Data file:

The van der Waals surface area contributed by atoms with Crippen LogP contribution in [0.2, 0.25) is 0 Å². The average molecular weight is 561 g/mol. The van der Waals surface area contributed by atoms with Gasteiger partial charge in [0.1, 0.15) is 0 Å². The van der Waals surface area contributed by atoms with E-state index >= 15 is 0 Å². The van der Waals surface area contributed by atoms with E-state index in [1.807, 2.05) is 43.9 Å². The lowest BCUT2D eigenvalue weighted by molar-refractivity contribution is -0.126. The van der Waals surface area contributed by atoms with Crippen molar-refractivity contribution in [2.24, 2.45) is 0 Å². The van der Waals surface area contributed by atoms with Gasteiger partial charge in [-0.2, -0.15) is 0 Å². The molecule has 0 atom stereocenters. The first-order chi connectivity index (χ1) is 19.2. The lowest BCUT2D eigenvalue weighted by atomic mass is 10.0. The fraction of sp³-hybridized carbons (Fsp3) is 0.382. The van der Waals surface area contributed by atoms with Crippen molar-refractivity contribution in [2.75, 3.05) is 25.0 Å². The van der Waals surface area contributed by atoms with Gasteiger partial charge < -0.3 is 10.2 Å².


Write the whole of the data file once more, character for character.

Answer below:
The van der Waals surface area contributed by atoms with Crippen LogP contribution in [0.2, 0.25) is 0 Å². The average molecular weight is 561 g/mol. The van der Waals surface area contributed by atoms with Gasteiger partial charge in [0.1, 0.15) is 0 Å². The van der Waals surface area contributed by atoms with E-state index >= 15 is 0 Å². The van der Waals surface area contributed by atoms with E-state index in [1.807, 2.05) is 43.9 Å². The lowest BCUT2D eigenvalue weighted by molar-refractivity contribution is -0.126. The van der Waals surface area contributed by atoms with Crippen molar-refractivity contribution in [2.24, 2.45) is 0 Å². The van der Waals surface area contributed by atoms with Gasteiger partial charge in [-0.2, -0.15) is 0 Å². The molecule has 0 atom stereocenters. The first-order chi connectivity index (χ1) is 19.2. The lowest BCUT2D eigenvalue weighted by atomic mass is 10.0. The fraction of sp³-hybridized carbons (Fsp3) is 0.382. The van der Waals surface area contributed by atoms with Crippen molar-refractivity contribution in [2.75, 3.05) is 25.0 Å². The van der Waals surface area contributed by atoms with Gasteiger partial charge < -0.3 is 10.2 Å².